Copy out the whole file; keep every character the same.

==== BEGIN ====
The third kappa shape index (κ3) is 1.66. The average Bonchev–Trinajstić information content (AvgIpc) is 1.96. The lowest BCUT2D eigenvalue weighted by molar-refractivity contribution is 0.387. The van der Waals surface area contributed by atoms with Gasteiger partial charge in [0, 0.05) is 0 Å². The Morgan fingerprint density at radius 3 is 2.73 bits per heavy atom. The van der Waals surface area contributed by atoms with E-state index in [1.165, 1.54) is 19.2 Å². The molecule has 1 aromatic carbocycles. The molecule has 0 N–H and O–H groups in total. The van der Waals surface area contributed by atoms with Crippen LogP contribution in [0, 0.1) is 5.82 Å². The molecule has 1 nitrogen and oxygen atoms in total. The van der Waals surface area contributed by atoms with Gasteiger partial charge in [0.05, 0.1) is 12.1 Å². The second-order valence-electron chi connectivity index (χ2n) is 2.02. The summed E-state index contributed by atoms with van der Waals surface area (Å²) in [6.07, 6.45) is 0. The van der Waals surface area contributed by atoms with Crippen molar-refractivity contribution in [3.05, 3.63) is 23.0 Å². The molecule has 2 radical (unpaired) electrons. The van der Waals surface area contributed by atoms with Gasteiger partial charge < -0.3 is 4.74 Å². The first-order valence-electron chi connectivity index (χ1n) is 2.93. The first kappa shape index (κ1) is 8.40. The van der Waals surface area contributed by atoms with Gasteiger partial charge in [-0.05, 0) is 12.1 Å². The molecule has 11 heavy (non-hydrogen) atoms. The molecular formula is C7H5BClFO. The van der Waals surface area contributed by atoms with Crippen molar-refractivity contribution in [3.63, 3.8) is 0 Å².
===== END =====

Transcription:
The third kappa shape index (κ3) is 1.66. The average Bonchev–Trinajstić information content (AvgIpc) is 1.96. The lowest BCUT2D eigenvalue weighted by molar-refractivity contribution is 0.387. The van der Waals surface area contributed by atoms with Gasteiger partial charge in [0, 0.05) is 0 Å². The Morgan fingerprint density at radius 3 is 2.73 bits per heavy atom. The van der Waals surface area contributed by atoms with E-state index in [1.165, 1.54) is 19.2 Å². The molecule has 1 aromatic carbocycles. The molecule has 0 N–H and O–H groups in total. The van der Waals surface area contributed by atoms with Crippen LogP contribution in [0, 0.1) is 5.82 Å². The molecule has 1 nitrogen and oxygen atoms in total. The van der Waals surface area contributed by atoms with Gasteiger partial charge in [0.05, 0.1) is 12.1 Å². The second-order valence-electron chi connectivity index (χ2n) is 2.02. The summed E-state index contributed by atoms with van der Waals surface area (Å²) in [6.07, 6.45) is 0. The van der Waals surface area contributed by atoms with Crippen molar-refractivity contribution in [3.05, 3.63) is 23.0 Å². The molecule has 2 radical (unpaired) electrons. The van der Waals surface area contributed by atoms with Gasteiger partial charge < -0.3 is 4.74 Å². The first-order valence-electron chi connectivity index (χ1n) is 2.93. The first kappa shape index (κ1) is 8.40. The van der Waals surface area contributed by atoms with Gasteiger partial charge in [-0.05, 0) is 12.1 Å². The molecule has 11 heavy (non-hydrogen) atoms. The molecular formula is C7H5BClFO. The van der Waals surface area contributed by atoms with Crippen molar-refractivity contribution in [3.63, 3.8) is 0 Å².